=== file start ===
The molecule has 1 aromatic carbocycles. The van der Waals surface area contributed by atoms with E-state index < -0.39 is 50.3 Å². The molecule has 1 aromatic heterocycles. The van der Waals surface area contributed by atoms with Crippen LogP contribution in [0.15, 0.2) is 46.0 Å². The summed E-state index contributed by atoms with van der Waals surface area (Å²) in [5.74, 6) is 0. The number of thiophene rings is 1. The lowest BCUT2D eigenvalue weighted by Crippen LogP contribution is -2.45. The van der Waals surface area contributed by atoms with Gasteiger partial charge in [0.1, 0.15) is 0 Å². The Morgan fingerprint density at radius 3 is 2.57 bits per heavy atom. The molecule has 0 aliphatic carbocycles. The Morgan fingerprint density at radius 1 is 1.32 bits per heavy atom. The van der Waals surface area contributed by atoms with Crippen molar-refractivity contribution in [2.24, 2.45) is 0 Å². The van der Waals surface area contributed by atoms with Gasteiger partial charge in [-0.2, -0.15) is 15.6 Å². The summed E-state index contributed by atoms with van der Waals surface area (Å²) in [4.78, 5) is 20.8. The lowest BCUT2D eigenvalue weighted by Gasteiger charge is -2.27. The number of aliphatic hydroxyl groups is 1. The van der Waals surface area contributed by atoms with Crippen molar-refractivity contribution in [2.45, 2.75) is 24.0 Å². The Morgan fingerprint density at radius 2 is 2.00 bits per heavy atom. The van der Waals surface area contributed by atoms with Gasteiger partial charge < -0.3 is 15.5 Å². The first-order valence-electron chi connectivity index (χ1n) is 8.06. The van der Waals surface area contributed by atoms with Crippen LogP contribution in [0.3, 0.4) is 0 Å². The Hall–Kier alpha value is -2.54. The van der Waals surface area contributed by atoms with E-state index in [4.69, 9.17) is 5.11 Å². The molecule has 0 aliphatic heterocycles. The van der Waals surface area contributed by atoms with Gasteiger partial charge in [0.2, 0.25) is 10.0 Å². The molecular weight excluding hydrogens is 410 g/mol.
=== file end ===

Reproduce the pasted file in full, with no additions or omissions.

The molecule has 1 aromatic carbocycles. The van der Waals surface area contributed by atoms with E-state index < -0.39 is 50.3 Å². The molecule has 1 aromatic heterocycles. The van der Waals surface area contributed by atoms with Crippen LogP contribution in [0.15, 0.2) is 46.0 Å². The summed E-state index contributed by atoms with van der Waals surface area (Å²) in [5.74, 6) is 0. The number of thiophene rings is 1. The lowest BCUT2D eigenvalue weighted by Crippen LogP contribution is -2.45. The van der Waals surface area contributed by atoms with Gasteiger partial charge in [0.1, 0.15) is 0 Å². The Morgan fingerprint density at radius 3 is 2.57 bits per heavy atom. The molecule has 0 aliphatic carbocycles. The Morgan fingerprint density at radius 1 is 1.32 bits per heavy atom. The van der Waals surface area contributed by atoms with Crippen molar-refractivity contribution in [2.24, 2.45) is 0 Å². The van der Waals surface area contributed by atoms with Gasteiger partial charge in [-0.2, -0.15) is 15.6 Å². The summed E-state index contributed by atoms with van der Waals surface area (Å²) in [4.78, 5) is 20.8. The lowest BCUT2D eigenvalue weighted by Gasteiger charge is -2.27. The number of aliphatic hydroxyl groups is 1. The van der Waals surface area contributed by atoms with Crippen molar-refractivity contribution in [2.45, 2.75) is 24.0 Å². The Morgan fingerprint density at radius 2 is 2.00 bits per heavy atom. The van der Waals surface area contributed by atoms with Gasteiger partial charge < -0.3 is 15.5 Å². The first-order valence-electron chi connectivity index (χ1n) is 8.06. The van der Waals surface area contributed by atoms with Crippen LogP contribution in [0.3, 0.4) is 0 Å². The Hall–Kier alpha value is -2.54. The van der Waals surface area contributed by atoms with E-state index in [4.69, 9.17) is 5.11 Å². The molecule has 0 aliphatic heterocycles. The van der Waals surface area contributed by atoms with Gasteiger partial charge in [0.2, 0.25) is 10.0 Å². The molecular weight excluding hydrogens is 410 g/mol.